1911 Encyclopædia Britannica/Ken, Thomas
KEN, THOMAS (1637-1711), the most eminent of the English non-juring bishops, and one of the fathers of modern English hymnology, was born at Little Berkhampstead, Herts, in 1637. He was the son of Thomas Ken of Furnival's Inn, who belonged to an ancient stock, -that of the Kens of Ken Place, in Somersetshire; his mother was a daughter of the now forgotten poet, John Chalkhill, who is called by Walton an “ acquaint ant and friend of Edmund Spenser.” Ken's step-sister, Anne, was married to Izaak Walton in 1646, a Connexion which brought Ken from his boyhood under the refining influence of this gentle and devout man. In 1652 Ken entered Winchester College, and in 1656 became a student of Hart Hall, Oxford. He gained a fellowship at New College in 1657, and proceeded B.A. in 1661 and M.A. in 1664. He was for some time tutor of his college; but the most characteristic reminiscence of his university life is the mention made by Anthony Wood that in the musical gatherings of the time “ Thomas Ken of New College, a junior, would be sometimes among them, and sing his part.” Ordained in 1662, he successively held the livings of Little Easton in Essex, Brighstone (sometimes called Brixton) in the Isle of Wight, and East Woodhay in Hampshire; in 1672 he resigned the last of these, and returned to Winchester, being by this time a prebendary of the cathedral, and chaplain to the bishop, as well as a fellow of Winchester College. He remained there for several years, acting as curate in one of the lowest districts, preparing his Manual of Prayers for the use of the Scholars of Winchester College (first published in 1674), and composing hymns. It was at this time that he wrote, primarily for the same body as his prayers, his morning, evening and midnight hymns, the first two of which, beginning “ Awake, my soul, and with the sun ” and “ Glory to Thee, my God, this night, ” are now household words wherever the English tongue is spoken. The latter is often made to begin with the line “ All praise to Thee, my God, this night, ” but in the earlier editions over which Ken had control, the line is as first given. In 1674 Ken paid a visit to Rome in company with young Izaak Walton, and this journey seems mainly to have resulted in confirming his regard for the Anglican communion. In 1679 he was appointed by Charles II. chaplain to the Princess Mary, wife of William of Orange. While with the court at the Hague, he incurred the displeasure of William by insisting that a promise of marriage, made to an English lady of high birth by a relative of the prince, should be kept; and he therefore gladly returned to England in 1689, when he was immediately appointed one of the king's chaplains. He was once more residing at Winchester in 1683 when Charles came to the city with his doubtfully composed court, and his residence was chosen as the home of 'Nell Gwynne; but Ken stoutly objected to this arrangement, and succeeded in making the favourite find quarters elsewhere. In August of this same year he accompanied Lord Dartmouth to Tangier as chaplain to the fleet, and Pepys, who was one of the company, has left on record some quaint and kindly reminiscences of him and of his services on board. The fleet returned in April 1684, and a few months after, upon a vacancy occurring in the see of Bath and Wells, Ken, now Dr Ken, was appointed bishop. It is said that, upon the occurrence of the vacancy, Charles, mindful of the spirit he had shown at Winchester, exclaimed, “ Where is the good little man that refused his lodging to poor Nell? ” and determined that no other should be bishop. The consecration took place at Lambeth on the 25th of January 1685; and one of Ken's first duties was to attend the death-bed of Charles, 'where his wise and faithful ministrations won the admiration of everybody except Bishop Burnet. In this year he published his Exposition on the Church Catechism, perhaps better known by its sub-title, The Practice of Divine Love. In 1688, when James reissued his “ Declaration of Indulgence, ” Ken was one of the “ seven bishops ” who refused to publish it. He was probably infiuenped by two considerations: first, by his profound aversion from Roman Catholicism, to which he felt he would be giving some episcopal recognition by compliance; but, second and more especially, by the feeling that James was compromising the spiritual freedom of the church. Along with his six brethren, Ken was committed to the Tower on the 8th of June 1688, on a charge of high misdemeanour; the trial, which took place on the 29th and goth of the month, and which resulted in a verdict of acquittal, is matter of history. With the revolution which speedily followed this impolitic trial, new troubles encountered Ken; for, having sworn allegiance to James, he thought himself thereby precluded from taking the oath to William of Orange. Accordingly, he took his place among the non-jurors, and, as he stood firm to his refusal, he was, in August 1691, superseded in his bishopric by Dr Kidder, dean of Peterborough. From this time he lived mostly in retirement, finding a congenial home with Lord Weymouth, his friend from college days, at Longleat in Wiltshire; and though pressed to resume his diocese in 1703, upon the death of Bishop Kidder, he declined, partly on the ground of growing weakness, but partly no doubt from his love for the quiet life of devotion which he was able to lead at Longleat. His 'death took place there on the 19th of March 1711.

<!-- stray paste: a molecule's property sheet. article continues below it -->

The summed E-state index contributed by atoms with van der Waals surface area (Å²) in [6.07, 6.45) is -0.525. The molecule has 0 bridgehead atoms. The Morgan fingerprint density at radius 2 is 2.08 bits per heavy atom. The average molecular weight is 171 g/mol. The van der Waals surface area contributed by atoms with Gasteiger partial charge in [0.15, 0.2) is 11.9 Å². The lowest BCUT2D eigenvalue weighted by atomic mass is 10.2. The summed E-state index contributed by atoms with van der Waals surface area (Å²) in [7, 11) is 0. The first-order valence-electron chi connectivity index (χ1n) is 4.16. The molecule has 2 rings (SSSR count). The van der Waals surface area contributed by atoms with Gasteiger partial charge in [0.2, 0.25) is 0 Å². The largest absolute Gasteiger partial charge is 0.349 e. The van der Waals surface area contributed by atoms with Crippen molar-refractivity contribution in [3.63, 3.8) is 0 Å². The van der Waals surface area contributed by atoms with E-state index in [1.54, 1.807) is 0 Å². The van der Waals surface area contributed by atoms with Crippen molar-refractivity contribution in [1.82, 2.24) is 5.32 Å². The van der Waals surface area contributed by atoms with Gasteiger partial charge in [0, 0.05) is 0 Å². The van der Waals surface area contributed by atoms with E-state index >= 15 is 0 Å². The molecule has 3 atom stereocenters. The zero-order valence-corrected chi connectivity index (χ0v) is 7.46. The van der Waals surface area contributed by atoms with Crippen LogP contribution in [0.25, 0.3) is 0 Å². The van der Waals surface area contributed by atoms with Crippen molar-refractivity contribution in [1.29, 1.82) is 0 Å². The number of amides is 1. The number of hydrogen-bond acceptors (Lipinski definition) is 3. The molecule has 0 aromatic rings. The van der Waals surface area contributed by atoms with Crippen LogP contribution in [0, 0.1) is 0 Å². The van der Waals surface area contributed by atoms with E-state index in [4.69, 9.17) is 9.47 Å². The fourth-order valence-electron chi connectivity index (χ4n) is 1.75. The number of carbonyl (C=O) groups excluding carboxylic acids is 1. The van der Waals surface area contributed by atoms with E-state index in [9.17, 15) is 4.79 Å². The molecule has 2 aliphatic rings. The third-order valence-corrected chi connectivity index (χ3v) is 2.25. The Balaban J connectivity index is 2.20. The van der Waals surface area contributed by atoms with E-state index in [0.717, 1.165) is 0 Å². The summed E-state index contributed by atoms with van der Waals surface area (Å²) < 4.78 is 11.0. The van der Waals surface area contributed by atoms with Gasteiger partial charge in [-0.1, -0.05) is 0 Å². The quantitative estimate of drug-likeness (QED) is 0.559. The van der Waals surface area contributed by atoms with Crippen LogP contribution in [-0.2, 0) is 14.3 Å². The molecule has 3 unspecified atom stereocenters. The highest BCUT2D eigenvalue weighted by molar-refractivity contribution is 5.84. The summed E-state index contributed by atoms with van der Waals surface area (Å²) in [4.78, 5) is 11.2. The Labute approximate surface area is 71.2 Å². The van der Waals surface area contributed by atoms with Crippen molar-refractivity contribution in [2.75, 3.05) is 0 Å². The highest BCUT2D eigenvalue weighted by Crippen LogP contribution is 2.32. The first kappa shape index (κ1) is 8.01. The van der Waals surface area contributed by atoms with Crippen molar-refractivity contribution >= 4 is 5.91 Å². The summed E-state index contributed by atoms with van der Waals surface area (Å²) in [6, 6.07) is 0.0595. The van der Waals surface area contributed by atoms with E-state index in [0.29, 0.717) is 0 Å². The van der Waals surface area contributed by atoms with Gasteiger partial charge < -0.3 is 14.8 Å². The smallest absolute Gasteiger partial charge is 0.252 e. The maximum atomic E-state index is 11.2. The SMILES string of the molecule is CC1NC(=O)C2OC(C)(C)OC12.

Although Ken wrote much poetry, besides his hymns, he cannot be called a great poet; but he had that fine combination of spiritual insight and feeling with poetic taste which marks all great hymn writers. As a hymn-writer he has had few equals in England; it can scarcely be said that even Keble, though possessed of much rarer poetic gifts, surpassed him in his own sphere (see Hymns). In his own day he took high rank as a pulpit orator, and even royalty had to beg for a seat amongst his audiences; but his sermons are now forgotten. He lives in history, apart from his three hymns, mainly as a man of unstained purity and invincible fidelity to conscience, weak only in a certain narrowness of view which is a frequent attribute of the intense character which he possessed. As an ecclesiastic he was a High Churchman of the old school.
Ken's poetical works were published in collected form in four volumes by W. Hawkins, his relative and executor, in 1721; his prose works were issued in 1838 in one volume, under the editorship of J. T. Round. A brief memoir was prefixed by Hawkins to a selection from Ken’s works which he published in 1713; and a life, in two volumes, by the Rev. W. L. Bowles, appeared in 1830. But the standard biographies of Ken are those of J. Lavicount Anderdon (The Life of Thomas Ken, Bishop of Bath and Wells, by a Layman, 1851; 2nd ed., 1854) and of Dean Plumptre (2 vols., 1888; revised, 1890). See also the Rev. W. Hunt’s article in the Dict. Nat. Biog.
- The fact, however, that in 1712-only a year after Ken's death his publisher, Brome, published the hymn with the opening words “ Al praise, ” has been deemed by such a high authority as the 1st earl of Selborne sufficient evidence that the alteration had Ken's authority.